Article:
Understanding Digital Signatures

A digital signature can be considered as a digital equivalent to a physical signature. Digital signatures can be used to verify that an email message is really from the person who supposedly sent it and that it hasn’t been changed on the way from the sender to the recipient. In the computer security field, the above two scenarios are known as authentication and integrity.


What is a digital signature?

A digital signature is a sequence of letters and numbers. You may have received email that have a block of letters and numbers at the bottom of the message or a statement in the message that goes as “This message includes a valid signature” with a symbol of a small envelop. To generate a digital signature, a mathematical algorithm is used to combine the information in a key with the information in the message. Therefore, a unique signature is generated per message. The result is a random-looking string of letters and numbers that is sent with the corresponding message.

Why do you need a digital signature?

You need a digital signature because, it is so easy for attackers and viruses to “spoof” email addresses and it is sometimes difficult to identify legitimate messages. Authenticity may be especially important for business correspondence: if you are relying on someone to provide or verify information, you want to be sure that the information comes from the correct source. A signed message also indicates that changes have not been made to the content ever since it was sent as any changes would cause the signature to be invalid.

Some useful terms

Before you can understand how a digital signature works, there are some terms you should know:

Keys – Keys are used to create digital signatures. This is similar to a physical key that we use to lock/unlock things. For every digital signature, there is a public key and a private key.

Private key – The private key is the portion of the key you use to actually sign an email message. The private key is protected by a password, and you should never give your private key to anyone.

Public key – The public key is the portion of the key that is available to other people. Whether you upload it to a public key ring or send it to someone, this is the key other people can use to check your signature. A list of other people who have signed your key is also included with your public key. You will only be able to see their identities if you already have their public keys on your key ring.

Key ring – A key ring contains public keys. You have a key ring that contains the keys of people who have sent you their keys or whose keys you have gotten from a public key server. A public key server contains keys of people who have chosen to upload their keys.

Fingerprint – When confirming a key, you will actually be confirming the unique series of letters and numbers that comprise the fingerprint of the key. The fingerprint is a different series of letters and numbers than the chunk of information that appears at the bottom of a signed email message.

Key certificates – When you select a key on a key ring, you will usually see the key certificate, which contains information about the key, such as the key owner, the date the key was created, and the date the key will expire.

Trusted Third Party – TTP is an entity which facilitates interactions between three parties where both the first two parties trust the third party.

Certificate Authority – A certificate authority (CA) is a body that issues and manages security credentials and public keys for the use of other parties. It is an example of a trusted third party. As part of a public key infrastructure (PKI), a CA checks with a Registration Authority (RA) to verify information provided by the requester of a digital certificate. If the RA verifies the requester’s information, the CA can then issue a certificate.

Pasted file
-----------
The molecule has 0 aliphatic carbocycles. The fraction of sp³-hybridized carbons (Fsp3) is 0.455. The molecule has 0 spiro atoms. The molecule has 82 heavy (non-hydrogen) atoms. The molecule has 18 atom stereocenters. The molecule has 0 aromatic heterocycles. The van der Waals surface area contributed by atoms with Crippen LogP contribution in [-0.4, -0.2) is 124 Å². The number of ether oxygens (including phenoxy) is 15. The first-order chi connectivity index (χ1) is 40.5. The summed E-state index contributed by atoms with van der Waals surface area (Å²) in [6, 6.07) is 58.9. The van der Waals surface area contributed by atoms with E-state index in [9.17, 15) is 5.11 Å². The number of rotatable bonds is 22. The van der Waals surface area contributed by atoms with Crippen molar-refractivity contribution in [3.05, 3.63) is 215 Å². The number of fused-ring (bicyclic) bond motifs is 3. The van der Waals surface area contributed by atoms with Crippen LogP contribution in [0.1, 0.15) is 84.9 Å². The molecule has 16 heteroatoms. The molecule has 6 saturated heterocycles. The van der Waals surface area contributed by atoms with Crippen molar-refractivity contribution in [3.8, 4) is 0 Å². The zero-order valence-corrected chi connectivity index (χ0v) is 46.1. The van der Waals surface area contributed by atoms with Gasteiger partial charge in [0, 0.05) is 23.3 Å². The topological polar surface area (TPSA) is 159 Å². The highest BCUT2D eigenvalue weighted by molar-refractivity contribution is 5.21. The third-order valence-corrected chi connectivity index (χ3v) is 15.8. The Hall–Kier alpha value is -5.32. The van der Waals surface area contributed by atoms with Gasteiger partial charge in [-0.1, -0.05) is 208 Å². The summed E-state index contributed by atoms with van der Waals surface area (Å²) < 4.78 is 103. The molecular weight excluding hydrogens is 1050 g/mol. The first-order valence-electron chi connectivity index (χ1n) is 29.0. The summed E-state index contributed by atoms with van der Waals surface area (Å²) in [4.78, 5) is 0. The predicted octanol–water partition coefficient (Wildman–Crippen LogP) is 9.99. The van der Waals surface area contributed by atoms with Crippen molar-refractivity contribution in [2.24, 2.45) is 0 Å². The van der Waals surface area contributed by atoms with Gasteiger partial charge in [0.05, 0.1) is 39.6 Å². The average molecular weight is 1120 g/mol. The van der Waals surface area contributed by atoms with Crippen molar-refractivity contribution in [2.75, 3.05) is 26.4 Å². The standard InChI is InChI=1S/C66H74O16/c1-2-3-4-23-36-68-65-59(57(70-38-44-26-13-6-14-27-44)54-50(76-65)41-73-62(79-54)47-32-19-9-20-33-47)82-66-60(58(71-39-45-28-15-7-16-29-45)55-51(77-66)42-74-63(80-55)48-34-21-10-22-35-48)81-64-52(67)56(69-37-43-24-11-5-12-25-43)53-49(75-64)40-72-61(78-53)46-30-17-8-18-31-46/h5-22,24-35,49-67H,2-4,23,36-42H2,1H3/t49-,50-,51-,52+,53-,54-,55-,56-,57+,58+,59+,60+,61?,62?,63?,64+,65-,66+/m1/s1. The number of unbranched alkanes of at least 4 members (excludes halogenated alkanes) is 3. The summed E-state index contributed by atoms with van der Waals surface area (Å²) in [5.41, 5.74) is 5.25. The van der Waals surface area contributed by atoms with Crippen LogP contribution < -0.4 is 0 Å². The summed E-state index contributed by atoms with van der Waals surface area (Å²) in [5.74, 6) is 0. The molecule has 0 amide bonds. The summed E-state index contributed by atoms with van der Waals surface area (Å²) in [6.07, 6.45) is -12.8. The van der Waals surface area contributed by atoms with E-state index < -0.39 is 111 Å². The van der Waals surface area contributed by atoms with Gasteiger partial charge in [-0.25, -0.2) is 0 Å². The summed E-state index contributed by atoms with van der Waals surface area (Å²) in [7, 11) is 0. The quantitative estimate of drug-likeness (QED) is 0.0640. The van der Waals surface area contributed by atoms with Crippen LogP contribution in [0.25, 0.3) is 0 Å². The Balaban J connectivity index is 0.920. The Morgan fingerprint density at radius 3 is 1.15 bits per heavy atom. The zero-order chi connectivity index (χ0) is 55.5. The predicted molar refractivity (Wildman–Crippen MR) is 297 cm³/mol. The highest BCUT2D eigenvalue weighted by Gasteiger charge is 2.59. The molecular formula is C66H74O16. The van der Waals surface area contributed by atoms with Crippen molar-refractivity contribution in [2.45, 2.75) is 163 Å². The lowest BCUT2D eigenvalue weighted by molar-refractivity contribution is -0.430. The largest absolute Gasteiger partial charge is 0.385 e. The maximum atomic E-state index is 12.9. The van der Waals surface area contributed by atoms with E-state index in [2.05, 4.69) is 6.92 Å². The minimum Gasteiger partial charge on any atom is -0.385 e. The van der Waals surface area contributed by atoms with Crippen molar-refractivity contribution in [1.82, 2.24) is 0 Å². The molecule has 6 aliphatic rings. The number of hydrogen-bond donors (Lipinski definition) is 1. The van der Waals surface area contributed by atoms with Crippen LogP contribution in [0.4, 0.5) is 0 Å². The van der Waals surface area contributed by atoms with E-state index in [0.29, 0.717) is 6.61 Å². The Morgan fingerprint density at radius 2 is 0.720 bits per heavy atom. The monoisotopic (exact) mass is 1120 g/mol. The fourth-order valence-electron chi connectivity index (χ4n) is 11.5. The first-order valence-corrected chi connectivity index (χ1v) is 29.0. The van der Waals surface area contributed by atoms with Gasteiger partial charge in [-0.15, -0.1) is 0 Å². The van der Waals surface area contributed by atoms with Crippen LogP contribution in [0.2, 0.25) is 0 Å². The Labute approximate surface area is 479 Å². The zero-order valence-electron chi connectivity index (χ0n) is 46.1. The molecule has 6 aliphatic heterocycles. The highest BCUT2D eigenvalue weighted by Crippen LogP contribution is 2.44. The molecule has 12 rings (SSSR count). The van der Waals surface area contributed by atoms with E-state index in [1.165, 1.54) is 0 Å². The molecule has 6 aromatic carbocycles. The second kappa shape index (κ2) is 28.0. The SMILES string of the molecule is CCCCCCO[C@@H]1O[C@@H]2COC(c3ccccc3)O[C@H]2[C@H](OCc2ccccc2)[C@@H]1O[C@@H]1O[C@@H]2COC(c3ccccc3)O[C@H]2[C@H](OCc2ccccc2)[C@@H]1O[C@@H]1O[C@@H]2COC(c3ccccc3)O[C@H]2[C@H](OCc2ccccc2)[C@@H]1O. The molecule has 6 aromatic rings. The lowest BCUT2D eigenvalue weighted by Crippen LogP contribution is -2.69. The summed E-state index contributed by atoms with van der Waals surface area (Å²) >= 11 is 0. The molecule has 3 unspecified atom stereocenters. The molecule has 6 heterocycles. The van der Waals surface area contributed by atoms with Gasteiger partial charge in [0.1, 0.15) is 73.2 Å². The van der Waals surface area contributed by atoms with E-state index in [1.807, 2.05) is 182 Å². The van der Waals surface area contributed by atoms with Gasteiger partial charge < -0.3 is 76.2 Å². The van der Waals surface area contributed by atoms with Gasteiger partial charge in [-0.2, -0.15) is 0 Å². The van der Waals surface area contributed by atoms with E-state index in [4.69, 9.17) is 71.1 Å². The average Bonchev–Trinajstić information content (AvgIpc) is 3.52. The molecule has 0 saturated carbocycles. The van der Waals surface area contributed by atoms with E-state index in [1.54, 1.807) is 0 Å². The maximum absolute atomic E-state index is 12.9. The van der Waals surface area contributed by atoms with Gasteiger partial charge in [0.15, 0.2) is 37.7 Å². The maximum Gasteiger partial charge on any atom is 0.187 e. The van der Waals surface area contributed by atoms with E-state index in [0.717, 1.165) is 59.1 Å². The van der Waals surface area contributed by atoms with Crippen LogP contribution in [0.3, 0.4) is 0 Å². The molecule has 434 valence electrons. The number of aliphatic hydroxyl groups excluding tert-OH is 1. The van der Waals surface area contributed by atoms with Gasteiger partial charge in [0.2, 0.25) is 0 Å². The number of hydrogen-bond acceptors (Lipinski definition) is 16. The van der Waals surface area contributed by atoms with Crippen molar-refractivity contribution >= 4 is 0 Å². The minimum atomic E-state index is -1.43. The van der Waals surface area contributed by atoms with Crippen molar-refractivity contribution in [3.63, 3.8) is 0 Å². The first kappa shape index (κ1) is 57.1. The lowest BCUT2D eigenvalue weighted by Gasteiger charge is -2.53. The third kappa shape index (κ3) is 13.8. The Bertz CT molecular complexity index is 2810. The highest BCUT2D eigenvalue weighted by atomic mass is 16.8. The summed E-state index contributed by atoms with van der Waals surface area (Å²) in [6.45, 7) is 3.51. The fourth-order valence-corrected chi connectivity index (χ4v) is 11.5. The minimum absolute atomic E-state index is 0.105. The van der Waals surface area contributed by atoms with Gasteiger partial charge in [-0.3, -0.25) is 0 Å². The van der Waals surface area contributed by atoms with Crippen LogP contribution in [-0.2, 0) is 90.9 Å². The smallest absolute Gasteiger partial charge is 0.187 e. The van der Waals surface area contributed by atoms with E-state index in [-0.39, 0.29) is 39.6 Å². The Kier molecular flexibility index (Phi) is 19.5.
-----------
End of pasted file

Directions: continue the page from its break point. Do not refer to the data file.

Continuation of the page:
Web of trust – When someone signs your key, they are confirming that the key actually belongs to you. The more signatures you collect, the stronger your key becomes. If someone sees that your key has been signed by other people that he or she trusts, he or she is more inclined to trust your key. Note: Just because someone else has trusted a key or you find it on a public key ring does not mean you should automatically trust it. You should always verify the fingerprint yourself.

How does it work?

The  process  for  creating,  obtaining,  and  using  keys  is  fairly straightforward:

  1. Generate a key pair using software such as PGP, which stands for Pretty Good Privacy, or GnuPG, which stands for GNU Privacy Guard.  If you are directly requesting a digital certificate from a Registration Authority, your key pair will be generated by the web browser you use.
  2. Increase the authenticity of your key by having your key signed by a Certificate Authority (CA).  In the process of signing your key, CA will confirm that the fingerprint on the key you sent them belongs to you.  By doing this, the CA verifies your identity and indicates trust in your key.
  3. Digitally sign your outgoing email messages.  Most email clients have a feature to easily add your digital signature to your message.

There is a variety of mechanisms for creating digital signatures, and these mechanisms may operate differently. For example, S/MIME does not add a visible block of letters and numbers within the message, and its digital signatures are verified indirectly using a certificate authority instead of directly dealing with other users in a web of trust. You may just see an icon or note on the message that the signature has been verified. If you get an error about a digital signature, try to contact the sender through a phone call or a separate email address that you know is valid to verify the authenticity of the message.



1. Understanding Digital Signatures –

2. Certificate authority –

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